The National Redistricting Foundation, affiliated with the National Democratic Redistricting Committee, filed a lawsuit supporting plaintiffs in Wisconsin against Gov. Scott Walker for his refusal to hold special elections for legislative seats.
Two officeholders, one in state Assembly District 42 and one in state Senate District 1, left their positions on Dec. 29, 2017.
Wisconsin state law calls for the governor to hold elections to fill the seats “as promptly as possible,” Walker has repeatedly stated that he has no intention to do so, according to the complaint.
The petition was filed in support of plaintiffs residing in state Assembly District 42 and state Senate District 1.
“Gov. Scott Walker’s refusal to hold special elections is an affront to representative democracy,” Eric H. Holder Jr., chairman of NDRC and former U.S. attorney general, said in a news release. “Forcing citizens to go more than a year without representation in the General Assembly is a plain violation of their rights and we’re hopeful the court will act quickly to order the governor to hold elections.”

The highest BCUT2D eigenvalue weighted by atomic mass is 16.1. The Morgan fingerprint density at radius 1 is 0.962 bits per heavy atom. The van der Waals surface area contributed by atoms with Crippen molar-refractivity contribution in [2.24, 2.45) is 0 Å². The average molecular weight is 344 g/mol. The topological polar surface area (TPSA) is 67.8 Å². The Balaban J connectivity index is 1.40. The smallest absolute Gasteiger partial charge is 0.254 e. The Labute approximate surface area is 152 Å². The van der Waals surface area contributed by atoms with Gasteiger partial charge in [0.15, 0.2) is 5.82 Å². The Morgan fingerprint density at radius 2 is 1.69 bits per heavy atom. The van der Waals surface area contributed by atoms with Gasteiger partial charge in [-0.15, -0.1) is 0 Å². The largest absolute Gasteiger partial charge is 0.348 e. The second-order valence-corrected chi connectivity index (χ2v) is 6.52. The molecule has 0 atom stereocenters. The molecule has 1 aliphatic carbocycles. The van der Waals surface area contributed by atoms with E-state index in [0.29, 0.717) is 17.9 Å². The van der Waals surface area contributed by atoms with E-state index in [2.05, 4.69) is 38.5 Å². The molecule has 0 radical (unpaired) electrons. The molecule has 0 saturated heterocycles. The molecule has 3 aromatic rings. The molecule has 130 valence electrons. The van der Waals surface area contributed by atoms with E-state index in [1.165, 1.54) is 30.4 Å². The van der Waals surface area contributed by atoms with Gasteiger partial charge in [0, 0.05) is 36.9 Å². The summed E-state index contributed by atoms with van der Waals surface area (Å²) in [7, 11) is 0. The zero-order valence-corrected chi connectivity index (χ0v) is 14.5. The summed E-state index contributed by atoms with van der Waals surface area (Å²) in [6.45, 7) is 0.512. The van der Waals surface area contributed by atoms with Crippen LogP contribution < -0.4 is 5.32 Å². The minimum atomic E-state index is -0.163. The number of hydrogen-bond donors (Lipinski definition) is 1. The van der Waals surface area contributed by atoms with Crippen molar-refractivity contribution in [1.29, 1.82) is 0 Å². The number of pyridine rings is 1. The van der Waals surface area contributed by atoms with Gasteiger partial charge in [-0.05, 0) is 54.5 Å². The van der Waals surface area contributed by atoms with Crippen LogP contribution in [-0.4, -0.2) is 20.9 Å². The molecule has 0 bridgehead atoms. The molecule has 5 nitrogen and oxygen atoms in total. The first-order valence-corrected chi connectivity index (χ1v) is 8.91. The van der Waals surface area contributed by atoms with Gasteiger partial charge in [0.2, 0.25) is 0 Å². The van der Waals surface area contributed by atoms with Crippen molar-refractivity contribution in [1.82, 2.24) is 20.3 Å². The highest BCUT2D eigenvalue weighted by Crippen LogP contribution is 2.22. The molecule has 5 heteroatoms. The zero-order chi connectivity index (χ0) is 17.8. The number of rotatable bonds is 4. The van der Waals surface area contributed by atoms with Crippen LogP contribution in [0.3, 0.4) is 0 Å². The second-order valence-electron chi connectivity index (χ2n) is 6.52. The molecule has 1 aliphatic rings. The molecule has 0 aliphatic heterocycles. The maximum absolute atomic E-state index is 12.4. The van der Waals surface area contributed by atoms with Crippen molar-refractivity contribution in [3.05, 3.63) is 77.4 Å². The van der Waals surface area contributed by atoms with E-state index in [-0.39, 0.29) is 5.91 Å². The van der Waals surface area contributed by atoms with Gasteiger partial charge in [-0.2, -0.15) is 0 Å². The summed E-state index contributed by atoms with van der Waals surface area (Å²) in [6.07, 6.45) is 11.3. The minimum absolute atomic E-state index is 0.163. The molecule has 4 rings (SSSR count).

Some background: On Dec. 29, 2017, state Rep. Keith Ripp and Sen. Frank Lasee both resigned from the Legislature to take positions in Walker’s administration.
According to state law, the governor has a legal duty to call elections to fill vacancies “as promptly as possible.”
If the special elections are not called, the plaintiffs will not have representation in the Wisconsin General Assembly until Jan. 7, 2019, meaning they will remain unpresented for more than a year.
The lawsuit was filed in the Wisconsin Circuit Court in Dane County.